Once upon a time, Harvard College Observatory was actually an observatory. Today it is an office building spilling down the side of a hill at the edge of Cambridge, Massachusetts, and the best thing to observer from it are the fireworks over the Charles River on the Fourth of July. But in the middle of the 19th century, it was a working, state-of-the-art observatory that made ground-breaking studies of the sky.
Harvard's “Great Refractor” is a 15 inch diameter telescope perched upon a 33 foot granite tower. For the 20 years following its installation in 1847, it was the largest telescope in the United States, and was among the largest in the world. With it, the eighth moon of Saturn and Saturn's inner ring were discovered.
The telescope originally had a wooden tube veneered in mahogany. This tube was evidently damaged, and the upper portion was replaced with a metal tube. Despite this, enough of the original tube remains to give an elegance to the telescope. Because the telescope is mounted eleven feet above the floor of the observing room, an observer must sit high upon a two-seat bench mounted to a curved wooden scaffold to look through the eyepiece. The scaffold runs on a track around the telescope. An observer raises and lowers the bench on the scaffold with a hand-crank.
The telescope had long fallen into disuse by the time I became a Harvard graduate student in 1979. The only time anyone came to the telescope was during public observing nights, when visitors would be lead through the telescope's dome. But the telescope was displayed rather than used; observing was done with small portable telescopes set up by graduate students on the rooftop of the modern section of the observatory.
After one open house, when the visitors had left and we had put the portable telescopes away, I was passing the time with two other graduate students, Carol and Jurgen, in the dome of the Great Refractor. I had been at Harvard for several years by this time, and I had worked many of the open nights, but I had never seen the Great Refractor used or the dome opened. “Why wasn't it used?” I asked. Jurgen said he had been told that “the dome can't open.” “Really? What's wrong with it?”
For a natural sceptic, this was a dangerous line of thought, because it impelled me to look at the shutter mechanism. Cables from the top of the shutter ran to the side opposite of the shutter, where they attached to a large drum with a cog and a small latch. It look okay to me, although there was no crank attached to the drum. So impulsively I flipped the latch up, not expecting much to happen.
The drum immediately began whirling like a saw blade, and I watched the shutter slide in free-fall to the bottom of the dome, stopping with a loud crash at the bottom of its track. Jurgen turned to me and in a panicked voice asked “what did you do?” I didn't answer: I was preoccupied with counting my fingers to be sure they were all there and wondering whether a part of the shutter had fallen to the sidewalk below. Observatories are dangerous machines, and several astronomers have been injured or killed by them; I was hoping this was not one of those occasions.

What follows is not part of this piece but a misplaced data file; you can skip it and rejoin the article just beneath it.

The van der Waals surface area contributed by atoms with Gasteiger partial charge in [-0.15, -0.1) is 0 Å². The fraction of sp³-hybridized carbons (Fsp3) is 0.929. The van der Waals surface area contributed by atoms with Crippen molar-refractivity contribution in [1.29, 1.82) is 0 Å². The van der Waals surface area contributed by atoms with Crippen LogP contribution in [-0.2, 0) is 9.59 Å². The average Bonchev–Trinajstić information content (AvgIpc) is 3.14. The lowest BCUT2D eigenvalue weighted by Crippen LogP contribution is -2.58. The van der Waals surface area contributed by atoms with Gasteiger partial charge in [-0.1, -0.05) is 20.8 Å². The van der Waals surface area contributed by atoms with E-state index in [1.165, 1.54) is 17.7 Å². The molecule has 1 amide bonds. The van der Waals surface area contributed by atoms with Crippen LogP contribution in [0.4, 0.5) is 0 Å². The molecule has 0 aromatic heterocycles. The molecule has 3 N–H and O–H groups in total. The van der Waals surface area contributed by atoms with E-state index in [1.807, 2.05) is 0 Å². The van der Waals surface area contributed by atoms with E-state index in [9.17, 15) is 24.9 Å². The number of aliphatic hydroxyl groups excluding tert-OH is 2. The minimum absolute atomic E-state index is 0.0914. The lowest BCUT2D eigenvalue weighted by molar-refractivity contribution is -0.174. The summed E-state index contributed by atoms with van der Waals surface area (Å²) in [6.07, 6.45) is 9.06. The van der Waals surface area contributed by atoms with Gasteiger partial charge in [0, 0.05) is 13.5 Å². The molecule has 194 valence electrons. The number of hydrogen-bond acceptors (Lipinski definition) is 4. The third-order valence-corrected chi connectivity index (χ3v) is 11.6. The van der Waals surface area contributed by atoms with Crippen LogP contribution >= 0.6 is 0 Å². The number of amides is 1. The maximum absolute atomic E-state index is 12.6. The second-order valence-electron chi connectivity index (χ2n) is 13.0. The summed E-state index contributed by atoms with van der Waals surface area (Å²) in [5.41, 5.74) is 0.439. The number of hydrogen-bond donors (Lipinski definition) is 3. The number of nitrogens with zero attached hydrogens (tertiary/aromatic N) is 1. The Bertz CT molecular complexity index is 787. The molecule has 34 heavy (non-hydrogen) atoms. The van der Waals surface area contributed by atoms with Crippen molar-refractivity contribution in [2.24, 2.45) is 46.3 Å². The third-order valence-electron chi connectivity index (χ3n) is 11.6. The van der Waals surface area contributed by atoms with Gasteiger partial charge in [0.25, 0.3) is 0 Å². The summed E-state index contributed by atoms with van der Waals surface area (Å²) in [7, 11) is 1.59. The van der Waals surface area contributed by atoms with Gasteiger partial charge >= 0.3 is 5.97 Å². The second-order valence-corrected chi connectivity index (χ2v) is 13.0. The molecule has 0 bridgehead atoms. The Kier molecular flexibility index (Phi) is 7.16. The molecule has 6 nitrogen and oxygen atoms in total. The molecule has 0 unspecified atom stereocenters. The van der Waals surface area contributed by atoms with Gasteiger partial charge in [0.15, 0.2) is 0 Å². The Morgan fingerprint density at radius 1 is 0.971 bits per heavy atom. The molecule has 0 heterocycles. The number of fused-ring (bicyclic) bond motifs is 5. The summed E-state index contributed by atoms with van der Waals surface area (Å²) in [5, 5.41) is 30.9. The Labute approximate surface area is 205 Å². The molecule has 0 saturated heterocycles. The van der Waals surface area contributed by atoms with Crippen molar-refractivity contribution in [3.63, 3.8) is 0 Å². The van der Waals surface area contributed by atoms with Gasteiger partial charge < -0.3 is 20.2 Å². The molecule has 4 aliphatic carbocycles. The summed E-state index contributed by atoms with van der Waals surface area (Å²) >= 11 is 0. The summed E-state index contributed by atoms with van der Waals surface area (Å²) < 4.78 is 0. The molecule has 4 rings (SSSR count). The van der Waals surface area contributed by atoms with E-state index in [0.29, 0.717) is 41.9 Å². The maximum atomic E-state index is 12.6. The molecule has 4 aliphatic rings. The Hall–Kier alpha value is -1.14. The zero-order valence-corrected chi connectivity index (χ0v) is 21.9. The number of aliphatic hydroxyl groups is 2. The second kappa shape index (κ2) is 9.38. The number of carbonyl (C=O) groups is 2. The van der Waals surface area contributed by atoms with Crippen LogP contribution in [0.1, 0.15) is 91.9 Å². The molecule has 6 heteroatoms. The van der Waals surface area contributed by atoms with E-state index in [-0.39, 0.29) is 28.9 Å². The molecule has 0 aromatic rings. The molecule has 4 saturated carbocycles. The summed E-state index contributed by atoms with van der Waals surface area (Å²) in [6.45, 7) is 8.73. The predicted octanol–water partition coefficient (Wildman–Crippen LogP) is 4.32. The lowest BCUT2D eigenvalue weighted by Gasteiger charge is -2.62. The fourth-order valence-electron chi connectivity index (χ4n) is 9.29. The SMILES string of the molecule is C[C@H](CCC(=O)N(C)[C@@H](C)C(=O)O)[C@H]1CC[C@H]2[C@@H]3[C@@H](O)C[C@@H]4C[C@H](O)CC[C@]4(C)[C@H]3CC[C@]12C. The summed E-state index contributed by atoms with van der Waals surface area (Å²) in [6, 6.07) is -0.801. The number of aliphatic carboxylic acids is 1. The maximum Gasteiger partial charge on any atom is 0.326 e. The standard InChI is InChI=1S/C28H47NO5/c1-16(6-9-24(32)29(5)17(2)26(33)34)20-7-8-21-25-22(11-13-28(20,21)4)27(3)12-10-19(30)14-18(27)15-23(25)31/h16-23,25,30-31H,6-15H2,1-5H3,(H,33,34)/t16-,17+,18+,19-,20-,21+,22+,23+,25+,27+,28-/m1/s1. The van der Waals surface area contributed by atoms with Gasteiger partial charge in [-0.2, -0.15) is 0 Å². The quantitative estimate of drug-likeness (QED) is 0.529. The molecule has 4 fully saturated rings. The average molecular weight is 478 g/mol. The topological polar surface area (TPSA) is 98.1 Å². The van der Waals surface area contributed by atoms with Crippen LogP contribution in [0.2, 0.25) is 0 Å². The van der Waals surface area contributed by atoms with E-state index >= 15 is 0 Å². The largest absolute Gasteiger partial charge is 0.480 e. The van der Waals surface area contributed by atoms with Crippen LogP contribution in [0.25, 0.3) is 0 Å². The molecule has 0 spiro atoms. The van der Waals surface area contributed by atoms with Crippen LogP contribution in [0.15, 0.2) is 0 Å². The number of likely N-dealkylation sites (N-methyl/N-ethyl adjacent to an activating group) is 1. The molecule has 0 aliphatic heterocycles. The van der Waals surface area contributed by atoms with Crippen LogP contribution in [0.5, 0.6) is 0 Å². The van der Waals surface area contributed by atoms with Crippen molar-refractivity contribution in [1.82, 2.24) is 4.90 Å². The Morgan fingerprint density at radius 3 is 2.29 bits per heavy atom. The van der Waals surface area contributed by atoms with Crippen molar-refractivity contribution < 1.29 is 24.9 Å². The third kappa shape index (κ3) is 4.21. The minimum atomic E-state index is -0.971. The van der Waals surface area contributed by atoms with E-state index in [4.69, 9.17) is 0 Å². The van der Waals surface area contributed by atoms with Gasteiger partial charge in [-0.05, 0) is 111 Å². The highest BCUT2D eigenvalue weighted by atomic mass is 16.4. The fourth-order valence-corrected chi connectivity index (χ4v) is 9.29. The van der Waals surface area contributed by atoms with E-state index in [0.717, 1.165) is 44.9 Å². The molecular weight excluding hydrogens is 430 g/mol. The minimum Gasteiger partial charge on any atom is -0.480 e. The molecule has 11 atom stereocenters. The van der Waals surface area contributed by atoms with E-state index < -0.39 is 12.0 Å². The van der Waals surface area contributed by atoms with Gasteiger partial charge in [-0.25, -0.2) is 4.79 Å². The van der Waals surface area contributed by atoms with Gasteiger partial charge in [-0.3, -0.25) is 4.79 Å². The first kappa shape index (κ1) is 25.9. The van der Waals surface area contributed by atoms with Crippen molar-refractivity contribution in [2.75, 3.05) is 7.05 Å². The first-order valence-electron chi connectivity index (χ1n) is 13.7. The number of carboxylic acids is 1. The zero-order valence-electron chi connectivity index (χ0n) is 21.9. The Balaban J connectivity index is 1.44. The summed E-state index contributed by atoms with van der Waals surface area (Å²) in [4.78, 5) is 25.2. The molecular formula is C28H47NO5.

Looking at the shutter, I could now see the problem: it wasn't that the shutter could not open; rather, the shutter would not easily close, because the counterweights to the shutter were detached. Worst yet, there was no sign of a handle for cranking the shutter closed. So Carol when off to find the person with the handle, and I stayed behind with Jurgen to watch the telescope.
Once we were alone, Jurgen calmly said “well, let's look at something,” as if nothing unusual had happened. I was feeling sheepish, feeling that I had done too much already, but Jurgen wanted to use the telescope, so he went over to an ancient control panel that looked to be half a century old and turned it on. “Perhaps we can turn the dome,” he said, and he hit a button. The dome moved. “What should we look at?” he asked. We ruled out the Moon as being too cliche, although I later learned that this was the first object observed with the Great Refractor. After some discussion, we settled on Saturn, and we set the dome's slit on the planet. We pulled the observing scaffold around, and we cranked the observing bench to a level that placed the telescope in line with Saturn.
I really expected more than what I saw. The dome was hot, so the warm air rising out of the slit made Saturn dance in the telescope. But the image was bright, and just the idea of using such a classic instrument was thrilling and memorable.
Eventually Carol showed up again, having found the crank. Of course, she also looked through the telescope. And then, with much exertion, we cranked the shutter closed.
But this little accident didn't go unnoticed, and several days later, as I walked to my office to work the night away on the computer, I notice that the telescope dome was again open. Fearing something bad had happened again, I walked up into the dome to find two of the Sky and Telescope guys using the telescope. Word had traveled that the telescope was useable (Sky and Telescope's offices are a couple of miles west of Harvard College Observatory). The Sky and Telescope guys, of course, had the good sense to open the balcony window of the dome, which helped cool the dome and steady the image. They invited me up, and I spent part of another evening observing with the Great Refractor.
From that time on while I was at Harvard, we opened the dome and let visitor observe with the Great Refractor during the public open nights. I see from the Harvard web site that they are now restoring the telescope. I hope this telescope continues to have an active life, and has not simply become a museum piece. What better life can this instrument have than to show the public what astronomy was like in the 19th century?